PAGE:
How permissions are applied#
There are multiple permission sets that come together to define a user's final set of permissions. Under the Groups & permissions section, these include:
- User group permissions: the permissions defined for each user group you have created
- User permissions: an optional set of additional permissions to apply to specific users. This is used for things like moderator permissions. However, if you are ever going to apply the same permissions to multiple users, we recommend creating user groups.
- Node permissions: these are override permissions for specific nodes. This will be discussed more in the next section.
Add-ons may define additional permission types. These will behave similarly to node permissions.
To determine the global permissions for a user, we collect the permissions from all the groups they're a member of and any custom user permissions. The final value for a permission is then determined by which value has the highest priority.
Permission value priority#
As a user may be in many groups and have their own custom permissions, determining the final permission value is done by determining which value has the highest priority. The priority is defined as: (highest priority first)
- Never: this is an overriding no and the permission is not granted. It always trumps other values and should only be used in specific scenarios.
- Yes: the permission is granted.
- No: the permission is not granted.
To make this clearer, here are some examples of what permission would "win" in various scenarios:
- No + Yes = Yes
- No + Never = Never
- Yes + Never = Never
For numeric permissions, the highest value from all of the groups and user permissions is used.
"Never" is a powerful feature but it can cause problems if used inappropriately. It is designed for being applied to groups that are used for user discipline, such as by removing permissions to users that have a certain number of warning points. Do not use it for the default registered group!
Node permissions allow you to define permissions that will only apply to a specific node. Like the global permissions, these can be applied to user groups and individual users.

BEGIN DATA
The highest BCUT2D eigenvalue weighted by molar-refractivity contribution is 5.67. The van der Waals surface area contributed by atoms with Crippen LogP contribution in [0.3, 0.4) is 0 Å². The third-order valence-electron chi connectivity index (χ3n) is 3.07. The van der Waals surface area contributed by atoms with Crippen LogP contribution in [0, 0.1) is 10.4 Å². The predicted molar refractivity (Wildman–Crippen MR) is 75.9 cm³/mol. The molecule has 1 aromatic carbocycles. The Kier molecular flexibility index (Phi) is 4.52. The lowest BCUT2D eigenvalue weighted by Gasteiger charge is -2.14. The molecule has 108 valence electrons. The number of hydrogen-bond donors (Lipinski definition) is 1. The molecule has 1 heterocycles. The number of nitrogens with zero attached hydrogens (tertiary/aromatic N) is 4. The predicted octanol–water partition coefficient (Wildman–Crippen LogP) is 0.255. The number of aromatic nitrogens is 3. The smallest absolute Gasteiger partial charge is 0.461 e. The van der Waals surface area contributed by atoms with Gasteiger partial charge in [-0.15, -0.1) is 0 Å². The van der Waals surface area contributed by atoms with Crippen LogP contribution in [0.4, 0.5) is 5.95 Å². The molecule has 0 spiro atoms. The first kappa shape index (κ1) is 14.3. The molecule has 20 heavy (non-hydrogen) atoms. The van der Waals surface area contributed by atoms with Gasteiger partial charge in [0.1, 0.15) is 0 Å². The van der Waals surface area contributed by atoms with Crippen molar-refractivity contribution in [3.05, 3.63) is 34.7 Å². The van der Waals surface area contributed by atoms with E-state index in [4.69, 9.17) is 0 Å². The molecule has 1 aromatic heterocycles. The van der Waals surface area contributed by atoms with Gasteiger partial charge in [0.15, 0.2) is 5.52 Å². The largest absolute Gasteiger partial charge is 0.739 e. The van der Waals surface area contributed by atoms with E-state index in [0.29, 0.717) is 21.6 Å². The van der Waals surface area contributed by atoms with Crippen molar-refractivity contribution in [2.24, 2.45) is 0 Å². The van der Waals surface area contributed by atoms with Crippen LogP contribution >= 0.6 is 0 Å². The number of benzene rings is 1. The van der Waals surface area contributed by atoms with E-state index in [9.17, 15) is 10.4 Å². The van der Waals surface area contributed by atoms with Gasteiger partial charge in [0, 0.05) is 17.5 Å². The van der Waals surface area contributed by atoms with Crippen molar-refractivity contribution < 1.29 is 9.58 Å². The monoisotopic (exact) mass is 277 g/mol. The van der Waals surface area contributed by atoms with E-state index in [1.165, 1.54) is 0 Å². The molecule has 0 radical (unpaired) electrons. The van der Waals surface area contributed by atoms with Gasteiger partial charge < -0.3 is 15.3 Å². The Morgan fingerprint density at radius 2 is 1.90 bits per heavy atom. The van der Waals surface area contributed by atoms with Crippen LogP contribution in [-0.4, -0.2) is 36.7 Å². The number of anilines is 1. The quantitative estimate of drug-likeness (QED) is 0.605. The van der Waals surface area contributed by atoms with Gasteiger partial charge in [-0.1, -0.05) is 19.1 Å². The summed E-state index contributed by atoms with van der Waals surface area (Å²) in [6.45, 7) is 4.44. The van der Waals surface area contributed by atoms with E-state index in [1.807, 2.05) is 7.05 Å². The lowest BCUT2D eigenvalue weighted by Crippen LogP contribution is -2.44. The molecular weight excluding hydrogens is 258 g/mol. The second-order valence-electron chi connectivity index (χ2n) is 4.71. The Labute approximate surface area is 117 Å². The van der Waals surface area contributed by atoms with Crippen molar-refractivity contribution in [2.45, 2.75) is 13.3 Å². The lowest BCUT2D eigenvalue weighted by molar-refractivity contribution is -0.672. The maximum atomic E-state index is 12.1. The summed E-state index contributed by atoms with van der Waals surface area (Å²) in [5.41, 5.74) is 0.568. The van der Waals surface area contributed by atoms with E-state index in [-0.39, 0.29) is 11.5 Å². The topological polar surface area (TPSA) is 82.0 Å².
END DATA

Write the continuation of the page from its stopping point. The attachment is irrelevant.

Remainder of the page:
Initially, these permissions are inherited from the global permission values. If you customize a permission for a particular node, that new value will now be inherited by any child nodes as well, unless they too customize the value.
Differences from global permissions#
Node permissions are very similar in concept and application to the global user group and user permissions and the examples given above.
However, instead of defaulting to No, node permissions default to Inherit. If any custom permission value is set, it will be used instead of the inherited version; essentially, Inherit is the lowest priority permission value.
There is one exception to this rule. If the inherited value is Never, it cannot be overridden, even by child nodes.
When setting the permissions for a node, you have the option to make the node private. Enabling this will prevent all access except where explicitly granted.
This is ideal for creating staff-only forums. To do this, you would make the forum private and then set View node to Yes for the administrative and moderating user groups.
The Private forum setting only affects the View node permission, without which all access to the node is denied. If a group is granted View node permission to a private node, the remainder of its permissions, such as Post new thread and Post replies are inherited from their standard user group permissions - there is no need to explicitly grant these permissions again using node permissions.
Confirming permissions are correct#
To confirm that a user is receiving the permissions you expect, use the Groups & permissions > Analyze permissions system. This allows you to see the final yes/no value for each permission, along with all of the permissions that were considered leading up to that decision.
This analysis can be done for a user's global or node-specific permissions.